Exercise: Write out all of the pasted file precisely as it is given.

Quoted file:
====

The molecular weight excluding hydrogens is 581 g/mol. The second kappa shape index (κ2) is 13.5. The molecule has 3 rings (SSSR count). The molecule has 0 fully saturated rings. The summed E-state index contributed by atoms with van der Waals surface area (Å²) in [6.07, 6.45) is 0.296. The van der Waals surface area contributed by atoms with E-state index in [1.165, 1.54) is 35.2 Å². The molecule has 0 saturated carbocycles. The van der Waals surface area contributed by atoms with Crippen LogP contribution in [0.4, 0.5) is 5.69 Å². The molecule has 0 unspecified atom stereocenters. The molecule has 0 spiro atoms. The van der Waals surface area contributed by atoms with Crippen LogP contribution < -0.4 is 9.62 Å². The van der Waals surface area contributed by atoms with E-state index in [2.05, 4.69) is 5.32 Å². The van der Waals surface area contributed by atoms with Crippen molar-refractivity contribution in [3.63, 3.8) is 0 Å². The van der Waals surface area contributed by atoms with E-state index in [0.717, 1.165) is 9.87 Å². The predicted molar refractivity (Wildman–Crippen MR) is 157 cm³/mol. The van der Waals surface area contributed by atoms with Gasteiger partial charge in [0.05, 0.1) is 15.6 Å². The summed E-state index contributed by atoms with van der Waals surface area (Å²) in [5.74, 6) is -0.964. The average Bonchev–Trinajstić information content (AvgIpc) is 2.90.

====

The molecular weight excluding hydrogens is 581 g/mol. The second kappa shape index (κ2) is 13.5. The molecule has 3 rings (SSSR count). The molecule has 0 fully saturated rings. The summed E-state index contributed by atoms with van der Waals surface area (Å²) in [6.07, 6.45) is 0.296. The van der Waals surface area contributed by atoms with E-state index in [1.165, 1.54) is 35.2 Å². The molecule has 0 saturated carbocycles. The van der Waals surface area contributed by atoms with Crippen LogP contribution in [0.4, 0.5) is 5.69 Å². The molecule has 0 unspecified atom stereocenters. The molecule has 0 spiro atoms. The van der Waals surface area contributed by atoms with Crippen LogP contribution < -0.4 is 9.62 Å². The van der Waals surface area contributed by atoms with E-state index in [2.05, 4.69) is 5.32 Å². The van der Waals surface area contributed by atoms with Crippen molar-refractivity contribution in [3.63, 3.8) is 0 Å². The van der Waals surface area contributed by atoms with E-state index in [0.717, 1.165) is 9.87 Å². The predicted molar refractivity (Wildman–Crippen MR) is 157 cm³/mol. The van der Waals surface area contributed by atoms with Gasteiger partial charge in [0.05, 0.1) is 15.6 Å². The summed E-state index contributed by atoms with van der Waals surface area (Å²) in [5.74, 6) is -0.964. The average Bonchev–Trinajstić information content (AvgIpc) is 2.90.